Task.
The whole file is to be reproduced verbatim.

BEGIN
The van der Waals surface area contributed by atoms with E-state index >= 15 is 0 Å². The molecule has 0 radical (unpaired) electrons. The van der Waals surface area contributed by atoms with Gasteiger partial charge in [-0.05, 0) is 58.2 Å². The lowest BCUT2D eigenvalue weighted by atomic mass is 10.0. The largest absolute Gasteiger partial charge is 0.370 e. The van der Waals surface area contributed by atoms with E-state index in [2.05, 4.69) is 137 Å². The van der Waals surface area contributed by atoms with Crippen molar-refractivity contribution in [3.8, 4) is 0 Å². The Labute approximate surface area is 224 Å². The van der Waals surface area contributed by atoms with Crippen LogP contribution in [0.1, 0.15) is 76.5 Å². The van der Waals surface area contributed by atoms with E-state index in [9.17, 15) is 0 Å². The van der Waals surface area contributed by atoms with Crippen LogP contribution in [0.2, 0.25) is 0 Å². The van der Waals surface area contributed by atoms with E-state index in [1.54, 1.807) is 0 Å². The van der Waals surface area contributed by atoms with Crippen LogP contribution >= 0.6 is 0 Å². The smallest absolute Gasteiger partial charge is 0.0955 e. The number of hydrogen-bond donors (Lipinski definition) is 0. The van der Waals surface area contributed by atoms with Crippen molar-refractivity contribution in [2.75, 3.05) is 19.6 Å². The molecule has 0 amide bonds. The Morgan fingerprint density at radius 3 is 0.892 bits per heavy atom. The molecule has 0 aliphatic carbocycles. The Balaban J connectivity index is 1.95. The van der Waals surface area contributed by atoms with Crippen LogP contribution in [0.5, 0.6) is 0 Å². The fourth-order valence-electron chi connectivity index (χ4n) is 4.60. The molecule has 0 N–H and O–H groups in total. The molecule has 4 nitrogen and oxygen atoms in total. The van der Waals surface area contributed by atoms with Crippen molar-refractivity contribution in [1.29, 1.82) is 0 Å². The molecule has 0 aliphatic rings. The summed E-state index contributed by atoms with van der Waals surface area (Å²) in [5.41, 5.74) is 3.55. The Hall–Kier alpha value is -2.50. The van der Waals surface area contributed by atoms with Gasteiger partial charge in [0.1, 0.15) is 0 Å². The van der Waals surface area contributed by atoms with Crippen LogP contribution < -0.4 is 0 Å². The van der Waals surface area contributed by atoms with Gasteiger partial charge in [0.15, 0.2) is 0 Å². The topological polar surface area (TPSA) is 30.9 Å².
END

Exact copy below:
The van der Waals surface area contributed by atoms with E-state index >= 15 is 0 Å². The molecule has 0 radical (unpaired) electrons. The van der Waals surface area contributed by atoms with Gasteiger partial charge in [-0.05, 0) is 58.2 Å². The lowest BCUT2D eigenvalue weighted by atomic mass is 10.0. The largest absolute Gasteiger partial charge is 0.370 e. The van der Waals surface area contributed by atoms with E-state index in [2.05, 4.69) is 137 Å². The van der Waals surface area contributed by atoms with Crippen molar-refractivity contribution in [3.8, 4) is 0 Å². The Labute approximate surface area is 224 Å². The van der Waals surface area contributed by atoms with Crippen LogP contribution in [0.1, 0.15) is 76.5 Å². The van der Waals surface area contributed by atoms with E-state index in [9.17, 15) is 0 Å². The van der Waals surface area contributed by atoms with Crippen LogP contribution in [0.2, 0.25) is 0 Å². The van der Waals surface area contributed by atoms with E-state index in [1.54, 1.807) is 0 Å². The van der Waals surface area contributed by atoms with Crippen LogP contribution >= 0.6 is 0 Å². The smallest absolute Gasteiger partial charge is 0.0955 e. The number of hydrogen-bond donors (Lipinski definition) is 0. The van der Waals surface area contributed by atoms with Crippen molar-refractivity contribution in [2.75, 3.05) is 19.6 Å². The molecule has 0 amide bonds. The Morgan fingerprint density at radius 3 is 0.892 bits per heavy atom. The molecule has 0 aliphatic carbocycles. The Balaban J connectivity index is 1.95. The van der Waals surface area contributed by atoms with Crippen LogP contribution in [0.5, 0.6) is 0 Å². The fourth-order valence-electron chi connectivity index (χ4n) is 4.60. The molecule has 0 N–H and O–H groups in total. The molecule has 4 nitrogen and oxygen atoms in total. The van der Waals surface area contributed by atoms with Crippen molar-refractivity contribution in [1.29, 1.82) is 0 Å². The molecule has 0 aliphatic rings. The summed E-state index contributed by atoms with van der Waals surface area (Å²) in [5.41, 5.74) is 3.55. The Hall–Kier alpha value is -2.50. The van der Waals surface area contributed by atoms with Gasteiger partial charge in [0.1, 0.15) is 0 Å². The van der Waals surface area contributed by atoms with Crippen LogP contribution < -0.4 is 0 Å². The van der Waals surface area contributed by atoms with Gasteiger partial charge in [0.15, 0.2) is 0 Å². The topological polar surface area (TPSA) is 30.9 Å².